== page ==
Why Extreme Politicians Are On The March

LONDON — Party politics usually bores me.

I have to say though that from the outside looking in, the Labour Party leadership contest holds an ugly fascination.

Jeremy Corbyn, a hard left permabackbencher for 32 years, suddenly looks like he’s in with a shout.

Not left wing enough? Really?

If he does win, it would in effect mean Labour has concluded voters rejected them in May for not being left-wing enough. Which would be ridiculous.

Before I go on, I want to make clear this isn’t going to be one of those articles you may have read that riff on Labour’s pain. I have good friends who support Labour. One of my best friends has been a card-carrying party member since his teens.

Most of my Labour-supporting friends don’t fit the leftist stereotype. Some are very successful in the City, others are self-employed. They are pragmatic, business-minded people.

I imagine they’re horrified to see the party flirting with electoral self-immolation. For my own part, though no Labour supporter I’d prefer not to live in a democracy where the opposition is ineffective, or where its ideas make sense only in a parallel universe.

Watching the contest from afar, the main question on my mind is:why?

Why is this bloke in with a chance?

Why can’t Labour members see that this would keep their party out of power until at least 2025?

Why don’t the unions realise their agenda can only begin to be served if the party they back is actually in power? How do years in the wilderness help their members?

For an answer to these whys, we turn to a classic piece of microeconomics.

Where to park your ice cream van

You own an ice cream van. You drive it to a nearby beach on a hot summer’s day. The beach is a mile long strip, packed from end to end, and you’re the only ice cream seller there.

Where do you park your van?

Most people would answer “halfway down the beach”. Correct. This will minimise the average distance customers need to walk to buy your ice cream.

But what’s this? A second ice cream van turns up.

Question: what’s the best place for this guy to park his van?

Some people answer by saying he should go to one end of the beach to avoid direct competition with you. Others say he should be midway between you and the end of the beach.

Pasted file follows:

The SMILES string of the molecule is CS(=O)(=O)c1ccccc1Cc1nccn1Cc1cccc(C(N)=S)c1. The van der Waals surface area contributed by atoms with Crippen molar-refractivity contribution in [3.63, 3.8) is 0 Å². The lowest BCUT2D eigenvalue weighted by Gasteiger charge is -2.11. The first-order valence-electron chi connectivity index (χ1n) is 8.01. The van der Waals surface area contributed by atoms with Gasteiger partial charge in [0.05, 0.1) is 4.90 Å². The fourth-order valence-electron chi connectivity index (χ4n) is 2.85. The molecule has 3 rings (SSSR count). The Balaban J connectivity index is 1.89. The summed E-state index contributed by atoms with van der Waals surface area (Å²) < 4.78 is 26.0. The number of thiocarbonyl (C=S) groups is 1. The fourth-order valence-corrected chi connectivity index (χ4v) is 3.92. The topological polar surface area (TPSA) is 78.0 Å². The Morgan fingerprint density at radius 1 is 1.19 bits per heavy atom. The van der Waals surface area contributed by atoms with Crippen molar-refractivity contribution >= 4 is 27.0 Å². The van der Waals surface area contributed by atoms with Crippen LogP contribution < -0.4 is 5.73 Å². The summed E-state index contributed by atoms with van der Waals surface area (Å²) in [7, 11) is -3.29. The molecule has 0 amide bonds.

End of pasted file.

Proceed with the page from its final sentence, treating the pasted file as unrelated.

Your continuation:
Actually, from his point of view the best place to park is right next to you. That way, he’s the (slightly) closer option for half the beach.

A third van turns up. Where does he go? You guessed it – right next to the first two.

This is known as Hotelling’s Location Theory, after the economist Harold Hotelling.

It’s often been used to explain why “all politicians sound the same”, and why you often can’t get a cigarette paper between their policies.

The centre ground has lost its appeal

Back to the Corbyn question, and clearly the Hotelling model doesn’t apply.

Philip Stephens in today’s FT has an interesting argument likening the left-wing Corbyn to Donald Trump, whose deliberately provocative statements have pushed him to the top of the polls for the Republican presidential nomination.

Writes Stephens:

Odd bedfellows as they may seem, Messrs Trump and Corbyn share more than the fragilities of their parties. Strip out the policy specifics and they carry the same core message to the disenchanted and disgruntled: we can stop the world and get off…

…Look across Europe and you see the same marriage of far left and right: a shared populism that plays to the anger and frustration of electorates battered by recession and by the economic and physical insecurities of globalisation. This is politics without answers, but it has been winning votes for the National Front in France, Syriza in Greece and the Five Star Movement in Italy

Another why: why are people drawn to “politics without answers”?

I don’t think it’s a simple case of people being seduced into foolishness by an alluring message, though that explanation will apply in some cases.

Rather, I believe it’s because for many people the traditional centre ground doesn’t offer them answers either.

To sound like an unreconstructed economist for a second, for many people the opportunity cost of voting with their heart rather than their head has gone down.

A bigger question is why the centre no longer appeals. Why are people rejecting the ice cream sold in the middle of the beach?

The answer, in my view, is economic. A crisis followed by sluggish recovery has left many feeling that the status quo doesn’t work for them.

Regards,

Ben Traynor
for The Daily Reckoning, U.K.

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